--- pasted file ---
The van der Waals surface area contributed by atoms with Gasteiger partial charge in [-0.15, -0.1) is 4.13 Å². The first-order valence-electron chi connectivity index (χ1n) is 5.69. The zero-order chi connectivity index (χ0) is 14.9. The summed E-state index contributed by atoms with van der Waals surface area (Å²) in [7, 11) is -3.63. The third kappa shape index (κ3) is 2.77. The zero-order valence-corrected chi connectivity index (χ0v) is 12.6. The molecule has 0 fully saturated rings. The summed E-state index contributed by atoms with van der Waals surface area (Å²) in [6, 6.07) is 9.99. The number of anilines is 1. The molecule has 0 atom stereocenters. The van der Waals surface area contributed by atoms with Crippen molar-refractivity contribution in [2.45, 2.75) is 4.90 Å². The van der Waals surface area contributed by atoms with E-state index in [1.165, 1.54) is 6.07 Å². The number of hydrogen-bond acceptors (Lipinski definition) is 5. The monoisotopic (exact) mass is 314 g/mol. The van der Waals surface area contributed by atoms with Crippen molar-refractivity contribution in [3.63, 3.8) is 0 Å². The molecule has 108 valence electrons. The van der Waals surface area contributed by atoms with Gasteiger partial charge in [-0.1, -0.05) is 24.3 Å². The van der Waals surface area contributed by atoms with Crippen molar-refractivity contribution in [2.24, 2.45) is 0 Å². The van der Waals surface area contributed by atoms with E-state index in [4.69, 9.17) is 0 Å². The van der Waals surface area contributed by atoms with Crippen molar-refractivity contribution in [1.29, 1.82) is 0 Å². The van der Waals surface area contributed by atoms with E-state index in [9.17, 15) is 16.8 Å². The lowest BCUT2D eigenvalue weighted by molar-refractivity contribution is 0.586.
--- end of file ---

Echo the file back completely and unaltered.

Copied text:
The van der Waals surface area contributed by atoms with Gasteiger partial charge in [-0.15, -0.1) is 4.13 Å². The first-order valence-electron chi connectivity index (χ1n) is 5.69. The zero-order chi connectivity index (χ0) is 14.9. The summed E-state index contributed by atoms with van der Waals surface area (Å²) in [7, 11) is -3.63. The third kappa shape index (κ3) is 2.77. The zero-order valence-corrected chi connectivity index (χ0v) is 12.6. The molecule has 0 fully saturated rings. The summed E-state index contributed by atoms with van der Waals surface area (Å²) in [6, 6.07) is 9.99. The number of anilines is 1. The molecule has 0 atom stereocenters. The van der Waals surface area contributed by atoms with Crippen molar-refractivity contribution in [2.45, 2.75) is 4.90 Å². The van der Waals surface area contributed by atoms with E-state index in [1.165, 1.54) is 6.07 Å². The number of hydrogen-bond acceptors (Lipinski definition) is 5. The monoisotopic (exact) mass is 314 g/mol. The van der Waals surface area contributed by atoms with Crippen molar-refractivity contribution in [3.63, 3.8) is 0 Å². The molecule has 108 valence electrons. The van der Waals surface area contributed by atoms with Gasteiger partial charge in [-0.1, -0.05) is 24.3 Å². The van der Waals surface area contributed by atoms with Crippen molar-refractivity contribution in [2.24, 2.45) is 0 Å². The van der Waals surface area contributed by atoms with E-state index in [4.69, 9.17) is 0 Å². The van der Waals surface area contributed by atoms with Crippen molar-refractivity contribution in [1.29, 1.82) is 0 Å². The van der Waals surface area contributed by atoms with E-state index in [9.17, 15) is 16.8 Å². The lowest BCUT2D eigenvalue weighted by molar-refractivity contribution is 0.586.